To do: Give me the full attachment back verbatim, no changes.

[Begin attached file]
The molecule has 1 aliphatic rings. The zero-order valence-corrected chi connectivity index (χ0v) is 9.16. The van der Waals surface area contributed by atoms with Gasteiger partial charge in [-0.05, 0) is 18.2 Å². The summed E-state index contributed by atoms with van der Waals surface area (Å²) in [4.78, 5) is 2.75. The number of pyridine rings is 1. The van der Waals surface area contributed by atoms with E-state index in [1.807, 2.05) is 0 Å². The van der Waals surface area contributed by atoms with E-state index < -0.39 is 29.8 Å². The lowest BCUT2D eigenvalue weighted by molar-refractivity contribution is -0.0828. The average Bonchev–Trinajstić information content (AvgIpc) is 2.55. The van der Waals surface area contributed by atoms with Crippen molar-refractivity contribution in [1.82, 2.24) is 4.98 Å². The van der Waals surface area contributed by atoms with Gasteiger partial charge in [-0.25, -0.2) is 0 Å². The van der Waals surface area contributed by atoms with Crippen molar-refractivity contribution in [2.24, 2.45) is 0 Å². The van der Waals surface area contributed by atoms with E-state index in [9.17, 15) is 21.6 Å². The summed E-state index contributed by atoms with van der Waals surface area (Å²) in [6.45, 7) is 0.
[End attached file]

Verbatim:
The molecule has 1 aliphatic rings. The zero-order valence-corrected chi connectivity index (χ0v) is 9.16. The van der Waals surface area contributed by atoms with Gasteiger partial charge in [-0.05, 0) is 18.2 Å². The summed E-state index contributed by atoms with van der Waals surface area (Å²) in [4.78, 5) is 2.75. The number of pyridine rings is 1. The van der Waals surface area contributed by atoms with E-state index in [1.807, 2.05) is 0 Å². The van der Waals surface area contributed by atoms with E-state index < -0.39 is 29.8 Å². The lowest BCUT2D eigenvalue weighted by molar-refractivity contribution is -0.0828. The average Bonchev–Trinajstić information content (AvgIpc) is 2.55. The van der Waals surface area contributed by atoms with Crippen molar-refractivity contribution in [1.82, 2.24) is 4.98 Å². The van der Waals surface area contributed by atoms with Gasteiger partial charge in [-0.25, -0.2) is 0 Å². The van der Waals surface area contributed by atoms with Crippen molar-refractivity contribution in [2.24, 2.45) is 0 Å². The van der Waals surface area contributed by atoms with E-state index in [9.17, 15) is 21.6 Å². The summed E-state index contributed by atoms with van der Waals surface area (Å²) in [6.45, 7) is 0.